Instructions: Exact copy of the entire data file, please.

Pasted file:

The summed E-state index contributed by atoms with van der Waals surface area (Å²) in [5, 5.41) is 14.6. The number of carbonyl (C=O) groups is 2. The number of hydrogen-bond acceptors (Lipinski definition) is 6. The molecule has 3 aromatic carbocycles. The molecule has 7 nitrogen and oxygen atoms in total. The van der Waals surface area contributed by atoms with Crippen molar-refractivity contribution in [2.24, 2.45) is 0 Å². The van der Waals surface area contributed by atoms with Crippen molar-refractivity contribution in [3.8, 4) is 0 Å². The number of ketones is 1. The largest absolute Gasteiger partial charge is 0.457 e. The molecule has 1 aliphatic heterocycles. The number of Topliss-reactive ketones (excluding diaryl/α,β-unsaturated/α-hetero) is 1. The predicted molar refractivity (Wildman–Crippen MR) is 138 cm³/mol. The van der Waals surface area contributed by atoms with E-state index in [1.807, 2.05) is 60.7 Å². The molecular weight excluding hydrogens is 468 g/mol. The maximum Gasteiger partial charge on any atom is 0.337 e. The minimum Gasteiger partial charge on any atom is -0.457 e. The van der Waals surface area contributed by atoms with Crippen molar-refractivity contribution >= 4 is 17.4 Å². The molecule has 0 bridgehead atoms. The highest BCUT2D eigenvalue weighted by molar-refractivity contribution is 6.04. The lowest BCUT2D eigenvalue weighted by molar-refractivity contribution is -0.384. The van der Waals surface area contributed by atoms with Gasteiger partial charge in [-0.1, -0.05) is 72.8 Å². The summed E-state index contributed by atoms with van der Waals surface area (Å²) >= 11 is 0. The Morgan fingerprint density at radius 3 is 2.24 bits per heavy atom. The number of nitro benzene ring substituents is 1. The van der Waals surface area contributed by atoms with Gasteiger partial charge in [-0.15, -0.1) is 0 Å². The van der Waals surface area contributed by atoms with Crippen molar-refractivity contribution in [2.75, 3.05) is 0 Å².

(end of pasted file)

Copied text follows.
The summed E-state index contributed by atoms with van der Waals surface area (Å²) in [5, 5.41) is 14.6. The number of carbonyl (C=O) groups is 2. The number of hydrogen-bond acceptors (Lipinski definition) is 6. The molecule has 3 aromatic carbocycles. The molecule has 7 nitrogen and oxygen atoms in total. The van der Waals surface area contributed by atoms with Crippen molar-refractivity contribution in [2.24, 2.45) is 0 Å². The van der Waals surface area contributed by atoms with Crippen molar-refractivity contribution in [3.8, 4) is 0 Å². The number of ketones is 1. The largest absolute Gasteiger partial charge is 0.457 e. The molecule has 1 aliphatic heterocycles. The number of Topliss-reactive ketones (excluding diaryl/α,β-unsaturated/α-hetero) is 1. The predicted molar refractivity (Wildman–Crippen MR) is 138 cm³/mol. The van der Waals surface area contributed by atoms with E-state index in [1.807, 2.05) is 60.7 Å². The molecular weight excluding hydrogens is 468 g/mol. The maximum Gasteiger partial charge on any atom is 0.337 e. The minimum Gasteiger partial charge on any atom is -0.457 e. The van der Waals surface area contributed by atoms with Crippen molar-refractivity contribution >= 4 is 17.4 Å². The molecule has 0 bridgehead atoms. The highest BCUT2D eigenvalue weighted by molar-refractivity contribution is 6.04. The lowest BCUT2D eigenvalue weighted by molar-refractivity contribution is -0.384. The van der Waals surface area contributed by atoms with Gasteiger partial charge in [-0.1, -0.05) is 72.8 Å². The summed E-state index contributed by atoms with van der Waals surface area (Å²) >= 11 is 0. The Morgan fingerprint density at radius 3 is 2.24 bits per heavy atom. The number of nitro benzene ring substituents is 1. The van der Waals surface area contributed by atoms with Gasteiger partial charge in [-0.15, -0.1) is 0 Å². The van der Waals surface area contributed by atoms with Crippen molar-refractivity contribution in [2.75, 3.05) is 0 Å².